What is interesting though, is that many companies and freelancers either drastically diminish its importance and in turn its place in the production pipeline, or cut it out entirely, which not only doesn’t save much time, but can, in fact, significantly increase the length of the design and development phases. It’s also important to realize that without the pre-production a website will ultimately be much less effective.
Remember, the quality of any website is measured not by how many likes and appreciations it has on the social media, or how many awards it wins, but by how well it does the job it was designed to do.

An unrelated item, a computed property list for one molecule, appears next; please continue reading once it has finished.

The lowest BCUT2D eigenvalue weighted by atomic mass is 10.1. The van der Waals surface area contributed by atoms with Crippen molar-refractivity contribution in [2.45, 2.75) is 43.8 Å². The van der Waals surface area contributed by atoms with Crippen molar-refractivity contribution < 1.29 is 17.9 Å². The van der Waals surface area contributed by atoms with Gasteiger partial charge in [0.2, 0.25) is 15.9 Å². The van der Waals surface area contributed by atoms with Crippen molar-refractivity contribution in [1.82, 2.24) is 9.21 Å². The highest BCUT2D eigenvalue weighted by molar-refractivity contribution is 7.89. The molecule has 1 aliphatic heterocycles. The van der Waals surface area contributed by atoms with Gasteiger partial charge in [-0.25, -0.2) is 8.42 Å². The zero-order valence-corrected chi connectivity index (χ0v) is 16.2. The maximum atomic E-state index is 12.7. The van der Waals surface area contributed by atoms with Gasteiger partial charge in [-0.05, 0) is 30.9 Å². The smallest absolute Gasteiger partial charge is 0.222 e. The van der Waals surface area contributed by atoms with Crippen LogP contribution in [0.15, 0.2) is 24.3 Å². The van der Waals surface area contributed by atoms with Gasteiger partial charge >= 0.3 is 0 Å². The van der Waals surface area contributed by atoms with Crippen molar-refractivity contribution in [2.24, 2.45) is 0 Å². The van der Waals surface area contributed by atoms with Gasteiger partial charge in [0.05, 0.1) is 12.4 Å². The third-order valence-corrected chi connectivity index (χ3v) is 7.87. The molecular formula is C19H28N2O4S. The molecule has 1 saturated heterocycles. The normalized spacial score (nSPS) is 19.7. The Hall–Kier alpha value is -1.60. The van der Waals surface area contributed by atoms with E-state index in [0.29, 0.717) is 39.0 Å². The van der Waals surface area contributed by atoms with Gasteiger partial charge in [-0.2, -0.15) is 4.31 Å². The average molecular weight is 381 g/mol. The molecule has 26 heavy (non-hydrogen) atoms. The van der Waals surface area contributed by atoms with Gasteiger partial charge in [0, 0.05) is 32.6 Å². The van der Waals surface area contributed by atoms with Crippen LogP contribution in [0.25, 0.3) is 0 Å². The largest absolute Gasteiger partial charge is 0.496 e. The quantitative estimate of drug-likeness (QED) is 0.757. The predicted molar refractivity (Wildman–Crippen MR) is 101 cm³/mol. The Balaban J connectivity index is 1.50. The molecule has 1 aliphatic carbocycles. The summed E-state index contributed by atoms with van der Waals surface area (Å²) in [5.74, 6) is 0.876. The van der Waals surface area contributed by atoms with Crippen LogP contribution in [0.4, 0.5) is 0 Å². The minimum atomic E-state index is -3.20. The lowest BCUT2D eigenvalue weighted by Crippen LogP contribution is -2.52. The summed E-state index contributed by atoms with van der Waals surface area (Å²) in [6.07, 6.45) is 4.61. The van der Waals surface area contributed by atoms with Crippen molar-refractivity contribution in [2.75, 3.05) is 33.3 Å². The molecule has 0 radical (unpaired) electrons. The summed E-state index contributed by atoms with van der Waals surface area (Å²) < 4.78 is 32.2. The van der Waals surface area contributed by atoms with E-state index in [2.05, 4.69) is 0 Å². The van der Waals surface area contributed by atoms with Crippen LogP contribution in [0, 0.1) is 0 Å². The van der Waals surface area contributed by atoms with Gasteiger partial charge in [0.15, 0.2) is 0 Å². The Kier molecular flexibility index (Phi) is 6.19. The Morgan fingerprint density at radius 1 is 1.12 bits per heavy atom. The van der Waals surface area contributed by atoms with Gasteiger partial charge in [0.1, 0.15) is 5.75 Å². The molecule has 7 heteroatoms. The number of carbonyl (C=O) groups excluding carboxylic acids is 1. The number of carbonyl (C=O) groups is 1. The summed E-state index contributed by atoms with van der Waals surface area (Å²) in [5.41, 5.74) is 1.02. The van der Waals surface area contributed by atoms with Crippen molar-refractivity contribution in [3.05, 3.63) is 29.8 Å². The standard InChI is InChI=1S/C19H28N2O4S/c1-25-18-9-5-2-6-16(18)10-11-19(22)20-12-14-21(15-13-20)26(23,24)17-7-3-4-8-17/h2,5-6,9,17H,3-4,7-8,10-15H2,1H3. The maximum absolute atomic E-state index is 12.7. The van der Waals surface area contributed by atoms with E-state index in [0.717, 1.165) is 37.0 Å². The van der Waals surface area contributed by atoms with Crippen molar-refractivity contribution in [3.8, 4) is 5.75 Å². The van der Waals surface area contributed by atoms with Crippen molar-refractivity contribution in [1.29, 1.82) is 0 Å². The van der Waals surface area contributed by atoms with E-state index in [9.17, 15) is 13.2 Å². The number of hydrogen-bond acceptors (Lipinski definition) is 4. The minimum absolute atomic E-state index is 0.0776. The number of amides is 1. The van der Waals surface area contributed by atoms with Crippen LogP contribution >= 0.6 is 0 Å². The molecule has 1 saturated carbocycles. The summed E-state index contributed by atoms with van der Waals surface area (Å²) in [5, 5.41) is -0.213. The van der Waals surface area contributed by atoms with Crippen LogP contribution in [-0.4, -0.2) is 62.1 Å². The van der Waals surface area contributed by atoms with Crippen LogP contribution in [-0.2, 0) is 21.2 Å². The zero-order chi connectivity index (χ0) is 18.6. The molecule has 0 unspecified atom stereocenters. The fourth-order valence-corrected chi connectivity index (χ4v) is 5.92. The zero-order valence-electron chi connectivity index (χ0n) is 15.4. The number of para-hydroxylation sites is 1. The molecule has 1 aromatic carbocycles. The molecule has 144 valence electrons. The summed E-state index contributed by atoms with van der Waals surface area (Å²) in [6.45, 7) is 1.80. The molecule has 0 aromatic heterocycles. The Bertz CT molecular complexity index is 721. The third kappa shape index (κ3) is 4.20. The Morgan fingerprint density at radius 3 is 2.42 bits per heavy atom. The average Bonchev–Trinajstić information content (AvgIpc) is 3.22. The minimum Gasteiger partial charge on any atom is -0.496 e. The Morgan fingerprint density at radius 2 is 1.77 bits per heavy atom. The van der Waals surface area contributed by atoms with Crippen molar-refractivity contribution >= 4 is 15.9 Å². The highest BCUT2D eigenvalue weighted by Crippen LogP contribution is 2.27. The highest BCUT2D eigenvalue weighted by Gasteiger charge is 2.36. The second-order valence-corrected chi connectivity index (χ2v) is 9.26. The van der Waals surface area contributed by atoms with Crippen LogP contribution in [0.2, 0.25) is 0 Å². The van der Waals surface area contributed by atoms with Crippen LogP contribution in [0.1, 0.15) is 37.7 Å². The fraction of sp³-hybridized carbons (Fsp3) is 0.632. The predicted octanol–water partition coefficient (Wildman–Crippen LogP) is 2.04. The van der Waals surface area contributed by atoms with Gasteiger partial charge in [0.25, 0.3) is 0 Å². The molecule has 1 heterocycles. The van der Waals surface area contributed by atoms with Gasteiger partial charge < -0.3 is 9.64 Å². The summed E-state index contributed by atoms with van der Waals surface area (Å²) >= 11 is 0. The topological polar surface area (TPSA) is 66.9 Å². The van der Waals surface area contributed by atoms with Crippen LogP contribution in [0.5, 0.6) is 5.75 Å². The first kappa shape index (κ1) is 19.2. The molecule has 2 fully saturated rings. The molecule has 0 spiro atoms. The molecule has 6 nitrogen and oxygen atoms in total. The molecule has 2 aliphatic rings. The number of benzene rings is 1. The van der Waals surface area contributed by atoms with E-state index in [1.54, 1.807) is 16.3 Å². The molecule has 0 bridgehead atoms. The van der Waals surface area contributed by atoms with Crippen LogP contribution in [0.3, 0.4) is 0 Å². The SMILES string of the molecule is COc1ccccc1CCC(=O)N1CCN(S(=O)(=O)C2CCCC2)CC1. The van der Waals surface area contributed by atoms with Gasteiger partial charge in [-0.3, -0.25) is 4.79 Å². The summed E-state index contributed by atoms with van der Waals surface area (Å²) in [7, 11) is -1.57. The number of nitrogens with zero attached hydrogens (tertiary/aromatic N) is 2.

The pre-production phase should always be started with a brief. I can’t stress this enough. The brief will give answers to question that will serve as the basis for the design, the development, the site’s architecture, the user experience, even SEO and marketing. It will be the first and fundamental source of information that will affect the entire process from the technology used to the number and type of specialists involved in the project.
A well prepared brief is invaluable not only to the creators of the website, but to the client as well. Very often it will provide questions the client simply didn’t think about, but answers to which may be significant to the design, content modeling or even hosting.